Monday, May 30, 2011

Should KP have been given out?

It was a sparkling weekend of sport. The headlines were made by Barcelona's victory over Manchester United in the Champions League Final at Wembley. One thinks of the great Real Madrid team or Ajax or AC Milan or even Brazil, but this Barcelona team must be the greatest football team in history. Iniesta, Xavi and above all Messi seemed to treat the ball as their personal possession and didn't allow the opposition to get near it. As a Man U supporter I have to concede that they were decidedly second best.

In golf we are beginning to see the post-Tiger generation emerging. By beating Lee Westwood at an extra hole at the PGA, Luke Donald has supplanted him as number one in the world.

World Tennis looks set in its ways with four top names, Nadal, Djokovic, Federer and Murray likely to contest the semi-finals of the French Open.

Saracens beat Leicester to win the Rugby Premiership, reversing last year's result.

Vettel won his fifth Grand Prix out of six at Monaco in a race interrupted by safety cars.

But it is the rather boring Test Match in Cardiff between Sri Lanka and England that I want to talk about. For those who find the LBW law boring, look away now.

Should Kevin Pietersen have been given out? The LBW law is a bit of a movable feast, but as currently written, to be given out leg before wicket, a batsman must prevent a ball from hitting his wicket with any part of his body except his bat, hand or forearm. In addition the ball must bounce or look as if it would bounce in line with the wicket or outside the off stump and it must hit the body part in line with the wicket unless the batsman was not playing a shot, in which case it may hit the body part outside the line of the off stump.

You may imagine that these things are quite difficult for the Umpire to work out, especially when the ball is traveling at 80+ mph. To aid the Umpire in certain matches, they have been given technical help in the form of 'Hawkeye' and 'Hotspot'. Hawkeye is a computer aided graphics package which can predict where the ball would have gone were it not interrupted in flight, and Hotspot uses infra-red to measure the heat generated when the ball hits the pad or other part or the bat. Because of the statistical uncertainty of Hawkeye, the Umpire still has the final decision. Each side has two failed appeals per innings when they can question the Umpire's decision. If Hawkeye shows the Umpire was clearly wrong then the decision is reversed, but if the technology shows uncertainty then the batsman is given the benefit of the doubt.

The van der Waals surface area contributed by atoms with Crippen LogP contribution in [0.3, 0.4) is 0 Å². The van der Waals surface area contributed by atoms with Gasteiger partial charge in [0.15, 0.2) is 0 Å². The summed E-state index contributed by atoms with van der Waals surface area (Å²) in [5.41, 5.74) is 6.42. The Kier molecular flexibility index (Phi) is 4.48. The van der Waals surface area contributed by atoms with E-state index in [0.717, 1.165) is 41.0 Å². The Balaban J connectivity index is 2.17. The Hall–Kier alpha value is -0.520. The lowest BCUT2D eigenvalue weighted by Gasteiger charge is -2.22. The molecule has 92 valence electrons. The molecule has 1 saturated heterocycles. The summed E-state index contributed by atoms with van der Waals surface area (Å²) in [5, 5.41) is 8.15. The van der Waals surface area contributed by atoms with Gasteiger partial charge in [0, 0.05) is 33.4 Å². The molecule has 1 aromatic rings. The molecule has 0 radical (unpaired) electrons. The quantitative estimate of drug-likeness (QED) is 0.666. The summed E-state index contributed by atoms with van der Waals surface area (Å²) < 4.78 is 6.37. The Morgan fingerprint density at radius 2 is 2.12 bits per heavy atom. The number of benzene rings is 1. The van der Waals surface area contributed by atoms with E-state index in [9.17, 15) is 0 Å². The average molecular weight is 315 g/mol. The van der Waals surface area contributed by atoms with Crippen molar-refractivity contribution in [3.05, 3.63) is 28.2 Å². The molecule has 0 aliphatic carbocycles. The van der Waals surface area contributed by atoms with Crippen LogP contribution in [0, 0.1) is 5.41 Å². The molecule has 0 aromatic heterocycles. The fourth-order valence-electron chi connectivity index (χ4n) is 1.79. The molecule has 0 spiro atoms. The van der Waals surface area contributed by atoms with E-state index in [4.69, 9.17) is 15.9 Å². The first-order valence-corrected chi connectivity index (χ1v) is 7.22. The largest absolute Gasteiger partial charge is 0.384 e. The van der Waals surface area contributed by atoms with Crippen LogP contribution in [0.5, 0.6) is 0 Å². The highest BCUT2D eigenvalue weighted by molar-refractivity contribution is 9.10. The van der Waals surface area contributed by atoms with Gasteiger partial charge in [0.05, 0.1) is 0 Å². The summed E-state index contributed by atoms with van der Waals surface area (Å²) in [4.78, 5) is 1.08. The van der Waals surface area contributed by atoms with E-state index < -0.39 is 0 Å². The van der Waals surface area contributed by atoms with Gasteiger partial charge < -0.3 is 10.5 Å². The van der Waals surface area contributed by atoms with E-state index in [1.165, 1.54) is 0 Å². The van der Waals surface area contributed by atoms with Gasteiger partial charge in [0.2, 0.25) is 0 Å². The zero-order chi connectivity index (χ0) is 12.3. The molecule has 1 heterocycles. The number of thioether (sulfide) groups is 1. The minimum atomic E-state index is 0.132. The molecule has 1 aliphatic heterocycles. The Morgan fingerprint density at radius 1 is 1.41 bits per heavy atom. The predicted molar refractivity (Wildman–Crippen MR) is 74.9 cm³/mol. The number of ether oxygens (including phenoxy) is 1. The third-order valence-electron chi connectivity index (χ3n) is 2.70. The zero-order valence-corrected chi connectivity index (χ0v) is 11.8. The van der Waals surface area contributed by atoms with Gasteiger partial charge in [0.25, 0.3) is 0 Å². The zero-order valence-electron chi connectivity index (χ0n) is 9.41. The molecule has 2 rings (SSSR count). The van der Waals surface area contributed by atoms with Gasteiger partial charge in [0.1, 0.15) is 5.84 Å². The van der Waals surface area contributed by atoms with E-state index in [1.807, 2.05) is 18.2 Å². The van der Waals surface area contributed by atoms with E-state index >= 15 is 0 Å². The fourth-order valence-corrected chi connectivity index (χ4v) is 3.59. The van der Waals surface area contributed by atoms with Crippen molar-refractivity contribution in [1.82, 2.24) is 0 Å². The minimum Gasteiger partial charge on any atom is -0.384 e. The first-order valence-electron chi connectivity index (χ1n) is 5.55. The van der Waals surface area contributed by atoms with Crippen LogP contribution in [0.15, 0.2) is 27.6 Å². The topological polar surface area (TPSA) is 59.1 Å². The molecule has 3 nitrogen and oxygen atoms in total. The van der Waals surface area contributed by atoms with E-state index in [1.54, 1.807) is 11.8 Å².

In the incident in Cardiff Pietersen was receiving a ball from a rather innocuous slow left-arm bowler. (This is not irrelevant. From being a batsman who just piled on the runs without effort, he has become vulnerable to not-very-good slow left-armers. He has been out 19 times to them in Test cricket.) Undoubtedly he should have played forward to this ball but he played back and only just managed to jam his bat down on the ball before it would have taken his middle stump. The bowler appealed, but Pietersen was given not-out. The Sri Lankans then appealed to the third Umpire to use the technology. Hotspot clearly showed that the ball flicked Pietersen's pad milliseconds before it hit his bat. The Umpire therefore reversed his decision and gave him out, LBW.

But I wonder if this is right. The point is that for a player to be out LBW, the batsman must interpose his leg (or other body part) so as to prevent the ball knocking over the wicket. But in no sense could the flick on the pad be said to have done this. It was the bat coming down that prevented the skittling of the wicket. In my view the Umpire's original decision should have stood.

Not that it matters in this match, which is heading for a rain-affected draw.

1 comment:

Peter Lewin said...

Well, that's cricket.